The task of relocating 55 employees from another country was a first for ­ThyssenKrupp, and one that they prepared for intensively. Working together with the recruitment agency PEAG, the Group developed a three-week integration program. In small groups, employees are given information on the healthcare and education system, how to open a bank account, and adding credit to their canteen card. Eliezer Dias from the HR policy team meets almost all of the ‘newbies’ in person. He helped organize their initial scouting trip and often traveled to Sagunto as the point of contact. The line in front of the office kept getting longer, the questions more specific: Can I bring my motorcycle? The dog? And time and time again: When can we start? “At first the people were shocked about the closure, then angry, then sad – now they are motivated.”

"At first the people were shocked, then angry, then sad - now they are motivated."

ELIEZER DIAS, HR Policy Team

Eva Catalá Peña’s anger also gave way to excited anticipation. The administration clerk anxiously moves about her almost empty office. Since she’s single, she will be in the first of three groups to head to Germany. The 34-year-old has already lived in Dublin for a few months, not to mention Guangzhou, China, but this move is still a major step. Like most of the other people from Sagunto, she doesn’t yet speak any German. “I will be speaking English and Spanish in the International Sales department at the Duisburg-Hamborn location, but what if I get sick?” Dias reassures her. The intercultural training section of the integration course will contain language lessons so employees can start learning German in a fun way.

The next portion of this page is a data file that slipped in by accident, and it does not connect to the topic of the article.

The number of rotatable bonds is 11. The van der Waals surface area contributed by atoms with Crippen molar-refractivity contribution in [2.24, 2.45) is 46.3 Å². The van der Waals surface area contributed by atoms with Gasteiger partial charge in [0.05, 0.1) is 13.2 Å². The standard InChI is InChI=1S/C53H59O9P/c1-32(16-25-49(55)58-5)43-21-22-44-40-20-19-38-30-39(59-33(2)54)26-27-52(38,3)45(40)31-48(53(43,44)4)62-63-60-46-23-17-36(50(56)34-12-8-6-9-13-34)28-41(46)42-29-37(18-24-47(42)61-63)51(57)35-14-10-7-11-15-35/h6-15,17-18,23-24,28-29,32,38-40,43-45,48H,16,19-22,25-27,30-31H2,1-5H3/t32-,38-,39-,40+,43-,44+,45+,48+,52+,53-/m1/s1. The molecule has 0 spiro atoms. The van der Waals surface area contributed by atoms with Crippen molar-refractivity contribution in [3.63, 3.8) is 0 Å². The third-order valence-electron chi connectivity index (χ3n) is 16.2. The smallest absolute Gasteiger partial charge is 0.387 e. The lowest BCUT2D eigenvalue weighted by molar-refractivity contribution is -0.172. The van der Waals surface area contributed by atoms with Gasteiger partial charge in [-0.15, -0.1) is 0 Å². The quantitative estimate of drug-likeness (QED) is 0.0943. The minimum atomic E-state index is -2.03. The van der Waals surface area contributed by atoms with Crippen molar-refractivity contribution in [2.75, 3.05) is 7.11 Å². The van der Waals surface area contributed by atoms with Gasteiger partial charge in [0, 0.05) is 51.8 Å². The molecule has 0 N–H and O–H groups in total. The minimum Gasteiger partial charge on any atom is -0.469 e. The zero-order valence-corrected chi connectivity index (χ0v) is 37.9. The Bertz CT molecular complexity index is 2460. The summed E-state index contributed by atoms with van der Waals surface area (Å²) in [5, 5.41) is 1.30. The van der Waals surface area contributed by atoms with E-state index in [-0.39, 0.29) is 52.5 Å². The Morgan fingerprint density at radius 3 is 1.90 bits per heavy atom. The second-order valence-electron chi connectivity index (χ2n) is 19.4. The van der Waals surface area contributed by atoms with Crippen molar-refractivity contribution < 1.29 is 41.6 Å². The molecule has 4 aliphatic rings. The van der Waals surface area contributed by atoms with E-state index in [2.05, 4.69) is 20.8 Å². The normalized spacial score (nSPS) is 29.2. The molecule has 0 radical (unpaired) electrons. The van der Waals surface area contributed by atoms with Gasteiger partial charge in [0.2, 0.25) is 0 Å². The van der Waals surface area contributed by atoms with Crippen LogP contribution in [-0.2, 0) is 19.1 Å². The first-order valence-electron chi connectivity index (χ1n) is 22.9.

Olive Oil as a Cure for Homesickness

Tuition will get underway shortly after work begins before Christmas: Employees will receive 100 hours of German classes via the company. Afterward, they will be eligible to participate in the federal government’s 600 hour integration program in collaboration with PEAG. An offer which Ricardo Morales Sania, 27, intends to make the most of. Within a year, the technician hopes his German will be good enough that he will be able to complete the electrical engineering degree that he started in Valencia. Lofty ambitions, Morales knows that, but he wants to take advantage of the opportunity.“Unfortunately, I do not see a future for myself in Spain.”

First learn German and then complete his studies in electrical engineering: The 27-year-old technician Ricardo Morales Sania is arriving in Germany with his sights set high.

If the ‘Germany experiment’ should fail, the expats have four years in which to withdraw from their contracts and take the option of a compensation package, which decreases over time. But nobody is thinking about that. Merlos assures us that “we will stay here until I retire,” as he drags the last of the cardboard boxes into the living room. He has also brought a small piece of Spain with him so his family does not get homesick: two legs of Serrano ham, 15 liters of olive oil – and the scarf of the Spanish national soccer team. And who will the Merlos family be cheering for during the World Cup next year? “Spain and Germany in the group phase, that’s for sure!” That’s a good start already.